Well, you can't blame the cast, and shaking one's fists at God seems pointless, but regardless of who's at fault, Scandalous, the new musical playing at the Neil Simon, is painful enough to make even the most fervent believers question their faith in musical theater. Armed with a heavily plotted story and the general mirth of a crucifixion, this musical is sadly beyond salvation.
It all begins with a poorly selected and misleading title that makes us feel we're about to see something tawdry, or at least mildly titillating; instead we are pushed through the life story of Aimee Semple McPherson, a woman we hardly care about and who would be much better served by a more objective Ken Burns documentary.
Carolee Carmello deserves some kind of award for endurance, as she spends less than seven minutes off the stage for this song-heavy production and, regardless of recent voice problems, she never once shows any vocal weakness or resignation despite starring in an ill-fated flop. Dark premonitions aside, Carmello beams with joy and rapture, beautifully transitioning from an older version of McPherson back to the days of her tender youth and then gradually adding the years back on as her story progresses. Candy Buckley cracks with puritanical wisdom as Aimee's mother, and Roz Ryan dutifully pushes through the grossly dated stereotype that is the book's portrayal of Emma Jo Schaeffer. The thickly laid-on attempts at Mammy humor are painful, and there's a Moses/slave reference later in the piece that's cringe-worthy. All the actors play their roles and sing their songs with great energy and cannot be faulted for being unable to save this soulless show.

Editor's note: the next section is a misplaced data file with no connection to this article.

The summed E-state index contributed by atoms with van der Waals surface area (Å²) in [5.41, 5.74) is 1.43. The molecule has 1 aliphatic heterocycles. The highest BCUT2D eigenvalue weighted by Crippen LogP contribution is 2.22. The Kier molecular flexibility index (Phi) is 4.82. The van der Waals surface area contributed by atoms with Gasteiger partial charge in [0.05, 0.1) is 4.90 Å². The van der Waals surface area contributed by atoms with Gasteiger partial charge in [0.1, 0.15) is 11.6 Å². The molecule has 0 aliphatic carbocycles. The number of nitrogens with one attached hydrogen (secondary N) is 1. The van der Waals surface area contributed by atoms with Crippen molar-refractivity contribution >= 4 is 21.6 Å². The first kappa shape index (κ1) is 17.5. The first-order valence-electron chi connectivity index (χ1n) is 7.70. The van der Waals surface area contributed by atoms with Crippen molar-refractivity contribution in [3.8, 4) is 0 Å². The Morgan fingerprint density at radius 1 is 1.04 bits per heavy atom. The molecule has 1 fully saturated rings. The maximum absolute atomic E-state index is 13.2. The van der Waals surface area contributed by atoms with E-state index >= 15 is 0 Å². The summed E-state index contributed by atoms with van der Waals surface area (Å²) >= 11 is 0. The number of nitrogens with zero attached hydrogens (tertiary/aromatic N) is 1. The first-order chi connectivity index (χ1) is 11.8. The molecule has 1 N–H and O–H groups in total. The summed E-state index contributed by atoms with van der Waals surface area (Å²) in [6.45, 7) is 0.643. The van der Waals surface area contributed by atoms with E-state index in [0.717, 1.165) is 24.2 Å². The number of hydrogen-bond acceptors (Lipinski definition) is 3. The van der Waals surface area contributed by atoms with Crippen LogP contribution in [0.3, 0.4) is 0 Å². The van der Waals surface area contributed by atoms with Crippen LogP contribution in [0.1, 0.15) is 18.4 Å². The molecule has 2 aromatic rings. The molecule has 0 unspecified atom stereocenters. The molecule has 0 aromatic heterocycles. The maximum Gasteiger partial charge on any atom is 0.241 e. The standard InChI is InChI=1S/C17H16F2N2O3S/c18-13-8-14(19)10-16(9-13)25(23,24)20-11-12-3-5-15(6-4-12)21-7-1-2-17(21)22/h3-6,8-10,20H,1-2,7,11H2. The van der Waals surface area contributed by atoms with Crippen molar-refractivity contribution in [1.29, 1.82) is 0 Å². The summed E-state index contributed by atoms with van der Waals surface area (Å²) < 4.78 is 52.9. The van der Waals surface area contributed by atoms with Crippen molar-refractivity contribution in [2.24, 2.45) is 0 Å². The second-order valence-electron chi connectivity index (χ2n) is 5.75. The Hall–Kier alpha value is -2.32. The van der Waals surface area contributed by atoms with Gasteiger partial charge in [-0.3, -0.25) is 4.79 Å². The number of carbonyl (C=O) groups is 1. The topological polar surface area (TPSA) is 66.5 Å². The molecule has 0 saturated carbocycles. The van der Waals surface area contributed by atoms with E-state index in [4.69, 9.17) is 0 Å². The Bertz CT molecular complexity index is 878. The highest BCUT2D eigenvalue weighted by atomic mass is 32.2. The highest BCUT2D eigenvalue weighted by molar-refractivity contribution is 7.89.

So who's left holding the Hefty bag for this abortion of a musical? Kathie Lee Gifford is a worthy contender for that ill-fitting crown, with her arcless book and dull, obvious lyrics. Composers David Pomeranz and Friedman also contribute with their endless catalog of forgettable songs that pound the audience relentlessly without offering anything in return. Overall, this creative team reeks of the amateur, and the story of how they managed to get producers and funding attached to this project would undoubtedly be a more entertaining tale then the one they're trying to tell. Director David Armstrong neither helps nor hurts this ill-fated folly, sticking with the staging that one would expect and performances that have been played countless times before. The whole thing feels like it was taken out of crates dated for another era, dusted off and dressed up so it wouldn't look too much like a history lesson.
The story of Aimee Semple McPherson is likely a fascinating one in its own right and worth some exploration, but to do so through the medium of the musical is a misguided move, and presenting it from Aimee's own subjective perspective only muddles the matter further. The parallel of the preacher and the performer has been explored many times before, but Leap of Faith did that better -- and when you're referencing that musical as the lesser of two evils, you should know you're in trouble. - C. Jefferson Thom
The Neil Simon Theatre is at 250 W. 52nd St. in Manhattan.
Mr. Thom lives in New York City and walks dogs, writes plays, and loves dissecting pop culture.